1301.0 - Year Book Australia, 2002  
ARCHIVED ISSUE Released at 11:30 AM (CANBERRA TIME) 25/01/2002   
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Contents >> Crime and Justice >> National crime statistics

The aim of national crime statistics is to provide comparable data across the States and Territories. These statistics cover selected crimes recorded by State and Territory police in Australia and provide a measure of the level and nature of crime in Australia.

Two sources of national statistics provide a picture of crime in Australia: crimes recorded by police, and crime victimisation surveys. Crimes recorded by police relate to offences that have become known to and have been recorded by police. These offences may have been reported by a victim, witness or other person, or they may have been detected by police. These statistics do not provide a total picture of crime, as not all crimes come to the attention of police. In addition, care should be taken in interpreting police statistics, as fluctuations in recorded crime may be a reflection of changes in community attitudes to reporting crime, changes in police procedures or changes in crime recording systems, rather than a change in the incidence of criminal behaviour. Significant events occurring in particular years may also contribute to fluctuations in recorded crime.

To gain a more comprehensive picture of the nature and extent of crime, police statistics are complemented by information from other sources such as crime victimisation surveys. These surveys are conducted on a household basis and collect information on crimes of which people know they have been victims (and can recall the incident/s), whether or not they reported the crimes to the police. Crime victimisation surveys allow crime information to be related to personal and household characteristics, and facilitate the study of patterns of victimisation over time and across crime categories.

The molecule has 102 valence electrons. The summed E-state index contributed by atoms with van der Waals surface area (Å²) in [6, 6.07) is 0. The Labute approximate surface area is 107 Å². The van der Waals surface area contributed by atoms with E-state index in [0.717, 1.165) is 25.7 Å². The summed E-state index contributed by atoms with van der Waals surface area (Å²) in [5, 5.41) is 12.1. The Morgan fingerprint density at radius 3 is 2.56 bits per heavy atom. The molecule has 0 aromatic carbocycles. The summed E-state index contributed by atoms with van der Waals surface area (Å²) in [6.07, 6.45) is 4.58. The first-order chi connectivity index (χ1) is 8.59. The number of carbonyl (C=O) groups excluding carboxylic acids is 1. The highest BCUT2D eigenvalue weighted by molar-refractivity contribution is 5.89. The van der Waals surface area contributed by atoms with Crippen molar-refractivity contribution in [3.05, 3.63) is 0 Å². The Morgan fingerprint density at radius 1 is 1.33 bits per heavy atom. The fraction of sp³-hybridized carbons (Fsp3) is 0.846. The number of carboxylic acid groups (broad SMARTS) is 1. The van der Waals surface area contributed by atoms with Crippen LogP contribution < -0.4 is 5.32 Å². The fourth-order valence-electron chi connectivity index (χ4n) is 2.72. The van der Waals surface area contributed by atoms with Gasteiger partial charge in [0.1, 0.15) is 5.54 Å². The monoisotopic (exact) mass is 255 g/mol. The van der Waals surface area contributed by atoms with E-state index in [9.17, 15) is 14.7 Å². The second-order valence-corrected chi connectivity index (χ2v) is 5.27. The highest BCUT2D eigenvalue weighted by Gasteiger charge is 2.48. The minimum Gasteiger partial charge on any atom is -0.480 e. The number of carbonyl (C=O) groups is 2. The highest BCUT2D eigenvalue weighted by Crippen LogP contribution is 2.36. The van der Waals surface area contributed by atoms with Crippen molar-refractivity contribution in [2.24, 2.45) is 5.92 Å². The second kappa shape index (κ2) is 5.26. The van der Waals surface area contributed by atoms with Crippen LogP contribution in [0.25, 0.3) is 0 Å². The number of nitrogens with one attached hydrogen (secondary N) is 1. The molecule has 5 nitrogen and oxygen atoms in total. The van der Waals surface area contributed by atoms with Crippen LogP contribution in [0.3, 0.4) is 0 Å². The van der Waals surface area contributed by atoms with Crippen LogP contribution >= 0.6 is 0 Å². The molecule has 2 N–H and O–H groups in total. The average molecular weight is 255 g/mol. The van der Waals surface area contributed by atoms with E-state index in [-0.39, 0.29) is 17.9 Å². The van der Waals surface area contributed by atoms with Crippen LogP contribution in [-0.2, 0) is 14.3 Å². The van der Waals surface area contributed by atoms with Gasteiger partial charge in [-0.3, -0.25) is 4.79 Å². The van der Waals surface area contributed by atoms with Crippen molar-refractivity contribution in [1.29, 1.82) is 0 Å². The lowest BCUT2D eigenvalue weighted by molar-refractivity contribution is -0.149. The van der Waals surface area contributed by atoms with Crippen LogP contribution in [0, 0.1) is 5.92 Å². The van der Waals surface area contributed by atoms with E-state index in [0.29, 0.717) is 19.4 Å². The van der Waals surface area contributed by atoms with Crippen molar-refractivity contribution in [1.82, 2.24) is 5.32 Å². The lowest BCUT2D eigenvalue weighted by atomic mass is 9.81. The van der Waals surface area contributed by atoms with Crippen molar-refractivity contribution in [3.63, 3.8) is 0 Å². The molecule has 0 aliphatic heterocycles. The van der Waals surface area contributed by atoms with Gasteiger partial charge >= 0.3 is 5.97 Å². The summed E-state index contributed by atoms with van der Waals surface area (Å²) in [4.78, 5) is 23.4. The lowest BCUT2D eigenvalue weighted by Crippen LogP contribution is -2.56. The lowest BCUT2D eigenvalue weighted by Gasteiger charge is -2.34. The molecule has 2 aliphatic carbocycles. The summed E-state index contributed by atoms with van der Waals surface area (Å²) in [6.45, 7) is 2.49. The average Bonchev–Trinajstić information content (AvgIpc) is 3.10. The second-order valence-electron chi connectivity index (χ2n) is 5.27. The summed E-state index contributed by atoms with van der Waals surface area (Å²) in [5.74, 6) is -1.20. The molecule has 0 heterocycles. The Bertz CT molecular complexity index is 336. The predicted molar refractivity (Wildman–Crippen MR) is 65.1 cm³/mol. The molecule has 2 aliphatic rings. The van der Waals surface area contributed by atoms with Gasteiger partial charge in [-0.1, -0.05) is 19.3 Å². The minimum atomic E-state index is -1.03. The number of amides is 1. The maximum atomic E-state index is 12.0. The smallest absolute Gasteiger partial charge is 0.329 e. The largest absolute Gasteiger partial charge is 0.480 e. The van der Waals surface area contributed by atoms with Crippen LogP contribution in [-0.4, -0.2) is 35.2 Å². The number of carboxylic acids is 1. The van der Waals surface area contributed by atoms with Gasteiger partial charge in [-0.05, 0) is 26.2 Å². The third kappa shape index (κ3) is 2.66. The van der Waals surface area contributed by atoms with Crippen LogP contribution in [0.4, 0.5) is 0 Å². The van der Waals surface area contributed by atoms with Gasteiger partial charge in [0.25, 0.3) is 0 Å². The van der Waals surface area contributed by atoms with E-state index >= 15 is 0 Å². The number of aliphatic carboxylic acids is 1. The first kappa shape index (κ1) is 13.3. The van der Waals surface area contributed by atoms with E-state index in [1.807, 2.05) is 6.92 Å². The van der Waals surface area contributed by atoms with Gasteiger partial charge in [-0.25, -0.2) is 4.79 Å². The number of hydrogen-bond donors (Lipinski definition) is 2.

Not all types of crime are suitable for measurement by household surveys. No reliable information can be obtained about crimes where there is no specific victim (eg trafficking in narcotics). Crimes of which the victim may not be aware cannot be measured effectively; some instances of fraud and many types of attempted crimes fall into this category. It may also be difficult to obtain information about some crimes, such as sexual offences and assault by other household members, so that some of these crimes are not fully reflected in the data collected. Finally, no reliable data can be collected by household surveys on crimes against commercial establishments.

In essence, crime victimisation surveys are more suitable for measuring crimes against individuals or households with specific victims who are aware of and recall the incident and how it happened, and who are willing to relate what they know.

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